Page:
Nahant uses pandemic-era rule to lower town meeting quorum 

Using a pandemic-era rollback enacted by then-Gov. Charlie Baker, the Nahant Select Board has voted to lower the minimum quorum requirement for its town meeting to just 30 voters 

Anthony Cammalleri of the Item reports the board worried that an upcoming town meeting wouldn’t be able to muster the old quorum of 75 registered voters.

Lynn Item

Pork prices could spike as 2016 ‘pig welfare’ law enforcement begins

Now that Massachusetts has the green light to start enforcing parts of a 2016 law that requires that all pork products sold in the Bay State come from pigs offered ample room to move around while being raised, consumers should expect restaurants and grocery stores to start passing along higher prices, Jesse Collings of the MetroWest Daily News reports.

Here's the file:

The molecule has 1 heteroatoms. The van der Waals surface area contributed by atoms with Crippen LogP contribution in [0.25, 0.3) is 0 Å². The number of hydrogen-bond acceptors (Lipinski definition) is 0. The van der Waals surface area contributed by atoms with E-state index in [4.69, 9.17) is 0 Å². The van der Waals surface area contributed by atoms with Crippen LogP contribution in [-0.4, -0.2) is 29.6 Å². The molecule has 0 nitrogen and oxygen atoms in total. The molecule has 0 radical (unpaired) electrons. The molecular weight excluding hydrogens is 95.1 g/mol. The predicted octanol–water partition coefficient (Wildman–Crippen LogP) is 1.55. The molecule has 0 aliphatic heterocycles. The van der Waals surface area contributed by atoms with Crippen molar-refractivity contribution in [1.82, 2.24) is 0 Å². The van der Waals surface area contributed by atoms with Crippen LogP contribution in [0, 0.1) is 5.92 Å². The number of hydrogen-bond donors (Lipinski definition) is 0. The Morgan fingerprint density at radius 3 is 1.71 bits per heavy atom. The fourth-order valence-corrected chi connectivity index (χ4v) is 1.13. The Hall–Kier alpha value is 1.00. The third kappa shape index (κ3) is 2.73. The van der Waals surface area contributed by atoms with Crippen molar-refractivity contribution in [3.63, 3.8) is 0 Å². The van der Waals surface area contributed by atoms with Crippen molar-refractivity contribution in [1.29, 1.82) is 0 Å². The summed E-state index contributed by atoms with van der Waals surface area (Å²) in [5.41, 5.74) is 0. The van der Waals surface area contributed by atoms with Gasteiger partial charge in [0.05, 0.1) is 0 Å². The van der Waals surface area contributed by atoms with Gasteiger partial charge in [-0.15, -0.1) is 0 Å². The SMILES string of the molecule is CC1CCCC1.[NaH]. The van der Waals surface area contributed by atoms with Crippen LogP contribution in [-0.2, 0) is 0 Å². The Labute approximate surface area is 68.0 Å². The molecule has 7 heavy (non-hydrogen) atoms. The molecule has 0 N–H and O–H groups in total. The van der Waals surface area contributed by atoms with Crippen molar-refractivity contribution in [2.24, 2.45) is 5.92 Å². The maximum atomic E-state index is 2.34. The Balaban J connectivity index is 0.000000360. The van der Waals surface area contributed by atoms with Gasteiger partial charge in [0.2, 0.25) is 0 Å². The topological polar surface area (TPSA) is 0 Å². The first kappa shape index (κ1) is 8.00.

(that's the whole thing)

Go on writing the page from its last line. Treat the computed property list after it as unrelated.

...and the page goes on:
MetroWest Daily News

Weekend political talk shows

Keller@Large, with Jon Keller on CBS Boston (WBZ), 8:30 a.m. on Sunday. This week’s guest is Senate President Karen Spilka discussing the Legislature’s budget, progress on tax relief, and friction between Senate and House committees.

On the Record, WCVB-TV, 11 a.m. on Sunday. The guest this week is Boston City Councilor Ruthzee Louijeune. Ed Harding and Sharman Sacchetti host. Boston Globe Columnist Adrian Walker and Republican Political Analyst Virginia Buckingham join the roundtable discussion.

@Issue, NBC10 Boston or NECN, starting at 11:30 a.m. on Sunday. Guests this week is U.S. Rep. Jake Auchincloss who will speak on the charges against Donald Trump and the 2024 election. Hosts are Sue O’Connell and Cory Smith.

Erin Tiernan was a Editor and Author of MASSterList